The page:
Wednesday, September 10, 2014

How Far I've Come in 4 Years



Sometimes I look back on my journey and I'm amazed at how far I've come in just over 4 years.  It's been an amazing ride and I'm happy that I made a conscious decision to turn my life around.  Has it been easy?  No, it hasn't.  There were plenty of days when I wanted to eat cake instead of chicken, lay on my bed and watch TV instead of working out, or play video games instead of researching food content.

If you're a regular reader of my blog, then you know my story.  If you're new to my blog, take the time to check out the My Story Tab so you can read about my initial steps on this road to a healthy lifestyle.  Below is a photo of me when I was 16 years old......


And this is me now, at 21 years old.....


I am committed to taking care of myself.  I eat healthy meals with occasional cheat days where I do eat cake or ice cream or pasta.  I work out to some extent almost every day - I lift weights, I stretch, or I walk on the treadmill.  I take vitamins and cook lean meats, eat vegetables, fresh fruit and oatmeal.  I prepare all my own meals - my mom hasn't cooked for me in over 4 years.  And I'm going to school to become a dietitian - I'm in my junior year of college - and I hope to pursue a career in sports nutrition.


Making that decision to change my life has changed the course of my life.  I've proven to myself that I can reach my goals with determination and by staying focused.  


Now it's your turn....   Change your life, make the decision, go for it!



Monday, August 11, 2014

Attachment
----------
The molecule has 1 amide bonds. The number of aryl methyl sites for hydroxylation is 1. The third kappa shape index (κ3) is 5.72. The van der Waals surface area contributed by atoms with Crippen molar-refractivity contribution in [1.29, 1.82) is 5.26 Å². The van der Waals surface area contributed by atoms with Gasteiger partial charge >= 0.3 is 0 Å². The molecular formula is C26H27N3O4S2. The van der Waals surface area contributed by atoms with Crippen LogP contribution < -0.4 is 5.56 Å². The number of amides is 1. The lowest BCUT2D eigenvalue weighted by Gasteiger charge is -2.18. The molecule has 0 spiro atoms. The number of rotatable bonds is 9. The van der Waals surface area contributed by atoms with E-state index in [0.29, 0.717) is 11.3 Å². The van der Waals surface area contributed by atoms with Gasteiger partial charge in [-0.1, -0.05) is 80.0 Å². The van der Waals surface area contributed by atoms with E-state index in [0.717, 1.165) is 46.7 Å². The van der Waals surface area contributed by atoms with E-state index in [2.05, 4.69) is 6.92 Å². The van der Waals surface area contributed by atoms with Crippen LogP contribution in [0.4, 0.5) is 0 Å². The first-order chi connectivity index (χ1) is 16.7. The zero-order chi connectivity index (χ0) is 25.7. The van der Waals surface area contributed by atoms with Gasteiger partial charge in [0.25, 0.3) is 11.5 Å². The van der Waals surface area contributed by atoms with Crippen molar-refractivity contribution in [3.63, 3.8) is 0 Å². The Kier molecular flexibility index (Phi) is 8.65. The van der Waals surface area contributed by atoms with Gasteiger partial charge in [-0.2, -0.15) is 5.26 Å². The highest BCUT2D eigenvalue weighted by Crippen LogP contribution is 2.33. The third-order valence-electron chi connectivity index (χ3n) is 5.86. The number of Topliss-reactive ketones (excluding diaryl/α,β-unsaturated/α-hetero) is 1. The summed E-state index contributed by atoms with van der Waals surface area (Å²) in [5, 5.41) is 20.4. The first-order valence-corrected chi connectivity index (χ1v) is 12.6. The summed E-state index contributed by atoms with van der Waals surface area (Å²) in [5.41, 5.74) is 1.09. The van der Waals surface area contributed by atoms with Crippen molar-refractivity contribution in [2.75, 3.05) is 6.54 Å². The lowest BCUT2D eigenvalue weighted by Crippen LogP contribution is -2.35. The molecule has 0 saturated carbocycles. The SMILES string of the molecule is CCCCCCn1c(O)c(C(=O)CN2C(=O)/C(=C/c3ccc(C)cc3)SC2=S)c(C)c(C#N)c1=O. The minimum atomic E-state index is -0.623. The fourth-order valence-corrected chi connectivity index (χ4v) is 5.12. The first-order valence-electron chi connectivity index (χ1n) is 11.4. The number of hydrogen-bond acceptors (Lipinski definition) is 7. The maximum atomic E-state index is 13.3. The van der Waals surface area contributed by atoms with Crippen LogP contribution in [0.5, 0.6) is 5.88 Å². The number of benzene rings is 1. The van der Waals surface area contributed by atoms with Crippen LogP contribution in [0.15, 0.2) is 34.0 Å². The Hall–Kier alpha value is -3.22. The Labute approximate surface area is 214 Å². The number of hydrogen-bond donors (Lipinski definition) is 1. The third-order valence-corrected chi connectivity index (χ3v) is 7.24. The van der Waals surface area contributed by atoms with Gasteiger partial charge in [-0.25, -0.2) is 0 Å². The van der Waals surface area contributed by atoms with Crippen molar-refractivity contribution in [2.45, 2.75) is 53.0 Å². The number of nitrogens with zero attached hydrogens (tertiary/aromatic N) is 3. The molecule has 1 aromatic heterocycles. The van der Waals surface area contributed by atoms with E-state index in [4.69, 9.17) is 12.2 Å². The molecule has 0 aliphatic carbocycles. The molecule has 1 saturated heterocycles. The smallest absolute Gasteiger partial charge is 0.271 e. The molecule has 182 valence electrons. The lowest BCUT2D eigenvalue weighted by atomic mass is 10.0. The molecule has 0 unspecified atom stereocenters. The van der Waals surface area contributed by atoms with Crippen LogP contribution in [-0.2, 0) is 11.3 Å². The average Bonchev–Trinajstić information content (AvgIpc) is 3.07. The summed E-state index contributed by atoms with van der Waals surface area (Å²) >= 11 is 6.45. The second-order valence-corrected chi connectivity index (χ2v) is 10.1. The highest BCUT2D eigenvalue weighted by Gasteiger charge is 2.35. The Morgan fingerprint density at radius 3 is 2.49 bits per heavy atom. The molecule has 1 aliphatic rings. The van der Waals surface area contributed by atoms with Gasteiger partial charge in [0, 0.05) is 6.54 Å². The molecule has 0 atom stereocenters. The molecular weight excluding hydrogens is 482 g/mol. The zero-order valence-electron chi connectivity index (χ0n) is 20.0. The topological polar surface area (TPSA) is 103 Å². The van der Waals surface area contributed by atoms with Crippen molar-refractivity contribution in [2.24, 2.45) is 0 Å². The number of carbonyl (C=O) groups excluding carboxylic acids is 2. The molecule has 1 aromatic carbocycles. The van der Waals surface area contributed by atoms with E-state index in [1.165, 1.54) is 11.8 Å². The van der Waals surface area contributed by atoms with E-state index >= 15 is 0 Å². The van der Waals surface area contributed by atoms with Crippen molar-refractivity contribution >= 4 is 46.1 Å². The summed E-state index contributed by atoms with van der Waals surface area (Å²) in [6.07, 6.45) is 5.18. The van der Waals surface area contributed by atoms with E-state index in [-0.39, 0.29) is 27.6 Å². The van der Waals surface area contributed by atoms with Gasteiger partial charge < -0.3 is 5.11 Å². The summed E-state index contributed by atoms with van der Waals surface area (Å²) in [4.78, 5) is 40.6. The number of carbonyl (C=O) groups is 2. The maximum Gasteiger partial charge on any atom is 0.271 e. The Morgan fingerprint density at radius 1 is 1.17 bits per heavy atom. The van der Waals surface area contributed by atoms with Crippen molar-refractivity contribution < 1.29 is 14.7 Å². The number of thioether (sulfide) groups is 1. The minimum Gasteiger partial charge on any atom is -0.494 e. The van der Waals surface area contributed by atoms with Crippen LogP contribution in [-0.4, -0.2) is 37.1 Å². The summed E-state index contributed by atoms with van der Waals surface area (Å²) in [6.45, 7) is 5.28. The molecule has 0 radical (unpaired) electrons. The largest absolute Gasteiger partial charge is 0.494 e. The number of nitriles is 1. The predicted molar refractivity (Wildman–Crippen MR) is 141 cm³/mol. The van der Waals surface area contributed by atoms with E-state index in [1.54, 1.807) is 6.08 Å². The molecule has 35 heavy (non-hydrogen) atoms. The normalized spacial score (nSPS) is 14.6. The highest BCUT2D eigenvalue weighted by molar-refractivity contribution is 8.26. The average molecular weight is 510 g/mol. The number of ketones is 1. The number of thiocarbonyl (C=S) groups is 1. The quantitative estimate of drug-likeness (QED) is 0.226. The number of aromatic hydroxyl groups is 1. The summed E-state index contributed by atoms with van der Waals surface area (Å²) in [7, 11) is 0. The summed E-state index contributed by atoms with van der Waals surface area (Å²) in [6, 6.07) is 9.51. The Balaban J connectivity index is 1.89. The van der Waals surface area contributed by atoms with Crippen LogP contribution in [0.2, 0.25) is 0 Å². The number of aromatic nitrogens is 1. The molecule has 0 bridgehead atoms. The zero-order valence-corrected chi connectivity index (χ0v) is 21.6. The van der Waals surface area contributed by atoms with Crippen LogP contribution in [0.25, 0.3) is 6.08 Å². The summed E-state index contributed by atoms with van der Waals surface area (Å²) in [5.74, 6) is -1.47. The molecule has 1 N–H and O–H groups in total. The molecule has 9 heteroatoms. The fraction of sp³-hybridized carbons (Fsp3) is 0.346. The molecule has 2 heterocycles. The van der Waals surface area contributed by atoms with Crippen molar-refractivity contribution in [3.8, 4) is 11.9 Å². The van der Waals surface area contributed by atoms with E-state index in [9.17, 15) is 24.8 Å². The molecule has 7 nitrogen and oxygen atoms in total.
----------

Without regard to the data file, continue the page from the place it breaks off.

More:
Causes of a weight loss Plateau part 2



 Decreases in activity

When our calories are low and we are losing weight at a steady pace our bodies eventually want to slow down that weight loss to ensure that we keep as much stored energy(fat) as possible in case of famine (going back to when our ancestors did not know when the next meal would be).  In order to conserve as much energy as possible we will subconsciously not fidget as much, walk around less, stand less, and reduce activity in general.  It may not sound like much but it can add up to several hundred calories per day. 

Solution:  Consciously make an effort to be more active and force yourself to expend calories.  Take the stairs, walk to the store, tap your foot, and just move around.  By being aware of the fact that your body is going to want to move less you can counter act this by increasing your activity on a conscious level.

       Adaptation

The heavier the body is the more energy it requires to perform all activities.  When we lose weight the body has an easier time performing these activities so it does not require as many calories.  So, a person who weighed 250 lbs at the beginning of their weight loss journey may have needed 3000 calories per day to lose  1 lb per week due to his/her weight, but after he/she has lost 50 lbs the body may only need 2500 calories per day to perform the same amount of activity and lose 1 lb per week.  Therefore, the amount of calories this person was eating to lose weight at 250 lbs is now too much to lose weight at 200 lbs.

Solution: Adaptation is inevitable, but by decreasing calories 250-500 per day when your scale weight has not decreased at all over several weeks you should return to losing .5-1 lb per week.  Another option would be to simply increase exercise as this will burn more calories and allow you to eat the same amount of calories, but still continue weight loss.

Monday, August 4, 2014

Causes of a Weight Loss Plateau Part 1




Causes of a weight loss plateau Part 1


 Eating more than you think

It is only natural that when calories have been restricted we become more “heavy handed” with our servings and pretend that they are smaller.  This is known as under reporting, and it can throw off weight loss data.  This occurs because subconsciously our body wants more food for energy.  So instead of eating 2500 calories to lose weight we eat 3000 calories and maintain our weight or gain weight, but our records of what we eat still say 2500 calories.

Solution:  Self-discipline is key here because if we don’t give into our cravings and natural desires we can continue to eat the right amount of calories for weight loss.  To be as accurate as possible we can use food scales to weigh our food to ensure that we are not eating more than we are supposed to eat.